3. Kenneth Richard Samples, Without A Doubt: Answering the 20 Toughest Faith Questions (Grand Rapids, MI: Baker Books, 2007), 188.
  4. It can be argued that the monotheistic religions of Judaism and Islam also contributed to the “fertile soil” that gave rise to science. This article is not intended to minimize the contributions of any other culture or religion that has increased overall human wisdom and understanding and helped provide a foundation of knowledge vital to the scientific enterprise. The point of this article is to acknowledge the historical fact that science did rise and prosper within the worldview of Christian monotheism and to further confirm that science and Christianity are not in conflict.
  5. Paul Davies, The Eerie Silence: Renewing Our Search For Alien Intelligence, (New York: Houghton Mifflin Harcourt Publishing, 2010), 73–74.
  6. For example, one sociologist who taught at a large university in the Midwest “reasoned that scientists who have faith must be experiencing ‘some kind of schizophrenia between two parts of their lives and fulfilling different functions [rather] than [having] an integrated way of looking at things.’ For this sociologist, science and religion seemed so very much in conflict that it was hard for him to imagine how one could even be a scientist and a religious person at the same time, apart from some measure of mental distress.” Elaine Howard Ecklund, Science vs. Religion: What Scientists Really Think, (New York: Oxford University Press, 2010), 19–20.
  7. Victor J. Stenger, God the Failed Hypothesis: How Science Shows That God Does Not Exist (Amherst, NY: Prometheus Books, 2007), 29. See also page 14 for a further discussion on methodological naturalism versus metaphysical naturalism.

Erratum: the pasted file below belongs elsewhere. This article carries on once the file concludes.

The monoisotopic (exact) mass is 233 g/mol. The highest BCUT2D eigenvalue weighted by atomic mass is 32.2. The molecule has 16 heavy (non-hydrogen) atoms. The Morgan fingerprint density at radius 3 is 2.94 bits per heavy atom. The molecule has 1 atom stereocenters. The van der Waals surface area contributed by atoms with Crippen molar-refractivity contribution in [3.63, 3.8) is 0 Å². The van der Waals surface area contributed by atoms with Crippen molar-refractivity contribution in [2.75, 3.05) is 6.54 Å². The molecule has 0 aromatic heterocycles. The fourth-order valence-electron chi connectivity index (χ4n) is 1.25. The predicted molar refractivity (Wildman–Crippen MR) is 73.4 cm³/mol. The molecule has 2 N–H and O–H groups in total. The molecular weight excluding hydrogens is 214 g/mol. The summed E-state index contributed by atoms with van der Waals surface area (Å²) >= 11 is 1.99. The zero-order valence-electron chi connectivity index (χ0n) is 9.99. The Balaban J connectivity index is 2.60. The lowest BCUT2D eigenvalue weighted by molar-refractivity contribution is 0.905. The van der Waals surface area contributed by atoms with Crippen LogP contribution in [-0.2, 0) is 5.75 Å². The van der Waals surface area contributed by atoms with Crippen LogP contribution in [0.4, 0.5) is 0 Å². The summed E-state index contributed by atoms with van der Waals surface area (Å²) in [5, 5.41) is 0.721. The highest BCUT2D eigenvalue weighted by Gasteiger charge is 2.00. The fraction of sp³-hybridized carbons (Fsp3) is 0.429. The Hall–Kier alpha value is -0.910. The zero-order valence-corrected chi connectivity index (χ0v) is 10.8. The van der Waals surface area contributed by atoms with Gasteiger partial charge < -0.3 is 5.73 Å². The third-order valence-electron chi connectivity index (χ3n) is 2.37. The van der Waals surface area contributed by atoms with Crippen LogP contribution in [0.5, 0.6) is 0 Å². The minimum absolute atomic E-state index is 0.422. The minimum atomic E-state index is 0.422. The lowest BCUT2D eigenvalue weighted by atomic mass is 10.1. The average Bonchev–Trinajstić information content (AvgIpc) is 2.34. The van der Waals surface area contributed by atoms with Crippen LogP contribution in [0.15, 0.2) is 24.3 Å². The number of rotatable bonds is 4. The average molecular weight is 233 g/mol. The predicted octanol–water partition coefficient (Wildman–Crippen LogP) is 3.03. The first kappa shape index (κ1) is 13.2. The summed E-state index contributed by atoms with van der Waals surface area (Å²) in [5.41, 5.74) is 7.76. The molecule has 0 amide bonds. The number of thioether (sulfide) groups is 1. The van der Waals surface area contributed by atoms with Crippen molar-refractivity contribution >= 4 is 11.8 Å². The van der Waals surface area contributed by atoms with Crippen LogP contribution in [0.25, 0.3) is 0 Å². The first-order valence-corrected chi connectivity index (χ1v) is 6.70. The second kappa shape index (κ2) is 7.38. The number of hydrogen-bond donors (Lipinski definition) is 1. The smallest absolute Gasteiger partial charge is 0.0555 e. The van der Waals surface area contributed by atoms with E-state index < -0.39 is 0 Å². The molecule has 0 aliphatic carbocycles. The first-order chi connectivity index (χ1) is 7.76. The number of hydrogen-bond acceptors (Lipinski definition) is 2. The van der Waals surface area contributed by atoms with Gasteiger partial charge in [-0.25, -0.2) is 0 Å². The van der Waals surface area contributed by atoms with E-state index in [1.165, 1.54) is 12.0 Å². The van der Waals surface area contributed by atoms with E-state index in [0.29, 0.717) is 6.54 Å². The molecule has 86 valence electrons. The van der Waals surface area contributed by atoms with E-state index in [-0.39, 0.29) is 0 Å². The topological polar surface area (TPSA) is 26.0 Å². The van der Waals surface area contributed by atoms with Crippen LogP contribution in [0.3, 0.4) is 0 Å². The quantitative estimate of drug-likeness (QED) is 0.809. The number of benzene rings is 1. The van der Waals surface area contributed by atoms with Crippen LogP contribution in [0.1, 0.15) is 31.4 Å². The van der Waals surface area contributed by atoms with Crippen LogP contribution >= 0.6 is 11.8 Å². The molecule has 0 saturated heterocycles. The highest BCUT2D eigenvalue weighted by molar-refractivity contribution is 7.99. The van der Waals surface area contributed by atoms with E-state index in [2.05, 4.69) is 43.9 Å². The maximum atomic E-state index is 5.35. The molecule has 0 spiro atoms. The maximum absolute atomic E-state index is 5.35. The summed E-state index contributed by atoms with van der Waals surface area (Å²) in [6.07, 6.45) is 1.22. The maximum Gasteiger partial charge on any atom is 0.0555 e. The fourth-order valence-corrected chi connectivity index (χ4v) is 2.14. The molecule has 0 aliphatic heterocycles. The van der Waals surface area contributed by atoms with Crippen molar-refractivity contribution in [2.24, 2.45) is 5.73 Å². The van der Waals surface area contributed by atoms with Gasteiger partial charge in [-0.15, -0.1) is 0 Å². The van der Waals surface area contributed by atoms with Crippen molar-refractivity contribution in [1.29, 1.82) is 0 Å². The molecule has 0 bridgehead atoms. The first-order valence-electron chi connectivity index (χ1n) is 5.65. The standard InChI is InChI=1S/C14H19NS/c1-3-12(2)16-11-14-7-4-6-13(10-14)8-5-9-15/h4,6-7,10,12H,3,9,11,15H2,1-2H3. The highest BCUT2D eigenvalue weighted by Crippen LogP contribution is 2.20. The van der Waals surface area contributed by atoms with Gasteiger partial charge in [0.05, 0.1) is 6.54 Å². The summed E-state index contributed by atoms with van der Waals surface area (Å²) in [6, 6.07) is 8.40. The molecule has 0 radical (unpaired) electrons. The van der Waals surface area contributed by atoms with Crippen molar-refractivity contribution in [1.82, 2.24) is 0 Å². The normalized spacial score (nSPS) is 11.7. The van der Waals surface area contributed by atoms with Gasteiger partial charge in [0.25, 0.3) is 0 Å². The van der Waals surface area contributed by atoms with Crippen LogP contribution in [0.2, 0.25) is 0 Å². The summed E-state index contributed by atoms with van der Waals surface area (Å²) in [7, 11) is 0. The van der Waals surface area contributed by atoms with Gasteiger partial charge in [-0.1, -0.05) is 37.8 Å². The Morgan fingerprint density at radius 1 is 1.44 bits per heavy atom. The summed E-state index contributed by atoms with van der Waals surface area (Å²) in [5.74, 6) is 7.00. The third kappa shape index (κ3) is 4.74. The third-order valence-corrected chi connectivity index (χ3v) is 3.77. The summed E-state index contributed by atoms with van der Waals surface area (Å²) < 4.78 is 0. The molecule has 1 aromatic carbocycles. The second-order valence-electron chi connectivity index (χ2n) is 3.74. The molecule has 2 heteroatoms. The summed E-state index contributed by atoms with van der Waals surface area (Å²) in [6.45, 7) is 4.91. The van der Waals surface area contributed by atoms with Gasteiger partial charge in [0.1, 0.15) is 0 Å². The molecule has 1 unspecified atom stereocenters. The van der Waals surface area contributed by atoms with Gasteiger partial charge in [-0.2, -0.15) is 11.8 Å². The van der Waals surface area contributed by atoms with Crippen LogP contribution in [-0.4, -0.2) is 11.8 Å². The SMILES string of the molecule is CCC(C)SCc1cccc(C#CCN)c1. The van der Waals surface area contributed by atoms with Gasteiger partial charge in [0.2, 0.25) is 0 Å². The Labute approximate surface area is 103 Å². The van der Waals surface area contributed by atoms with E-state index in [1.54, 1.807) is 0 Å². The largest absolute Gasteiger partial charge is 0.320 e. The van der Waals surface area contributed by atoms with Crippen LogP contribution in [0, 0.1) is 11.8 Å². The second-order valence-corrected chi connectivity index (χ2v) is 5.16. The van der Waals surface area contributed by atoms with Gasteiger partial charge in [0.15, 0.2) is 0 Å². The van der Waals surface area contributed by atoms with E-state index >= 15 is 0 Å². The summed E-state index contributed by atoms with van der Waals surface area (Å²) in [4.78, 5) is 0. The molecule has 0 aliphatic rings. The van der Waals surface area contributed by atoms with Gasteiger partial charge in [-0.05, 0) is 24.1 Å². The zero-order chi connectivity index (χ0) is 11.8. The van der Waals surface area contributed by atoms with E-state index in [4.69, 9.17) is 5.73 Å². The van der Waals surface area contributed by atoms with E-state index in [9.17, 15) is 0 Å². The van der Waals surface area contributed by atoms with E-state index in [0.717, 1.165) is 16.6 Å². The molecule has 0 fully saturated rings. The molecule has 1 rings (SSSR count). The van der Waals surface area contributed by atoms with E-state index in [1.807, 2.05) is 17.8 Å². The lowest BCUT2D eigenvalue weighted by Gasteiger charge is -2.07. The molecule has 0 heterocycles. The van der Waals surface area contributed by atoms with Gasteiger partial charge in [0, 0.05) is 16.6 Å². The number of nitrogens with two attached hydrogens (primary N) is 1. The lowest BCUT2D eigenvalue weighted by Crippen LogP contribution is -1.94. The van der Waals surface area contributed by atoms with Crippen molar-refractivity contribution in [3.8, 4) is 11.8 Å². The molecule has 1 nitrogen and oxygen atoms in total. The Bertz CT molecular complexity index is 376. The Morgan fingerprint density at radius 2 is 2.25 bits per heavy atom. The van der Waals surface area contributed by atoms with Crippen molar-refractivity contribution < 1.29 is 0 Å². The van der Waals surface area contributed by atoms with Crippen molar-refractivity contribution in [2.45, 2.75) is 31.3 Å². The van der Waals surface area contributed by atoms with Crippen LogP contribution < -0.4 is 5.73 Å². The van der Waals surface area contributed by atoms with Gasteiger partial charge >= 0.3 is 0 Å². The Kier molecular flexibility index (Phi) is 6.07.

8. Ecklund, 5.
  9. Sam Harris, Free Will (New York: Free Press, 2012). Dr. Sam Harris is a neuroscientist, author, and world-renowned atheist. Harris embraces the deterministic implications of his belief in metaphysical naturalism. He notes, “Free will is an illusion. Our wills are simply not of our own making. Thoughts and intentions emerge from background causes of which we are unaware and over which we exert no conscious control. We do not have the freedom we think we have. . . . No one has ever described a way in which mental and physical processes could arise that would attest to the existence of such freedom. . . . You are no more responsible for the next thing you think (and therefore do) than you are for the fact that you were born into the world” (pages 5–6, 35).
  10. Dean A. Kowalski, Classic Questions and Contemporary Film: An Introduction to Philosophy (New York: McGraw Hill, 2005), 279.
  11. “FAQs,”, The explanation continues: “Naturalism is simply the understanding that there exists a single, natural, physical world or universe in which we are completely included. There are not two different worlds, the supernatural and natural. . . . Naturalism says we are completely physical, material creatures, a complex, highly organized collection of atoms, molecules, cells, neurons, muscles, bone, etc., produced by evolution. So we don’t possess immaterial souls, or spirits, or any ‘mental’ stuff inside us that’s separate from our physical being. . . . We are products of our social and family environment and the genetics given us at birth. . . . We are not ‘causally privileged’ over the rest of nature, that is, we don’t get to cause without being fully caused ourselves. To think that would be to hold a supernatural view of ourselves, the opposite of naturalism.”
  12. The Holy Bible, New International Version © 2011, Psalm 19:1–2.
  13. In the early stages of the formal advancement of science as a discipline, what we think of today as scientists were called “natural philosophers.”
  14. Paul Davies, “Physics and the Mind of God: The Templeton Prize Address,” First Things 55 (August/September 1995). “In the ensuing three hundred years the theological dimension of science has faded. People take it for granted that the physical world is both ordered and intelligible. The underlying order in nature—the laws of physics—are simply accepted as a given, as brute facts. Nobody asks where they came from; at least they do not do so in polite company. However, even the most atheistic scientist accepts as an act of faith that the universe is not absurd, that there is a rational basis to physical existence manifested as lawlike order in nature that is at least part comprehensible to us. So science can proceed only if the scientist adopts an essentially theological worldview.” As quoted in Samples, 196.
  15. Photo Credit: Stephen Morris /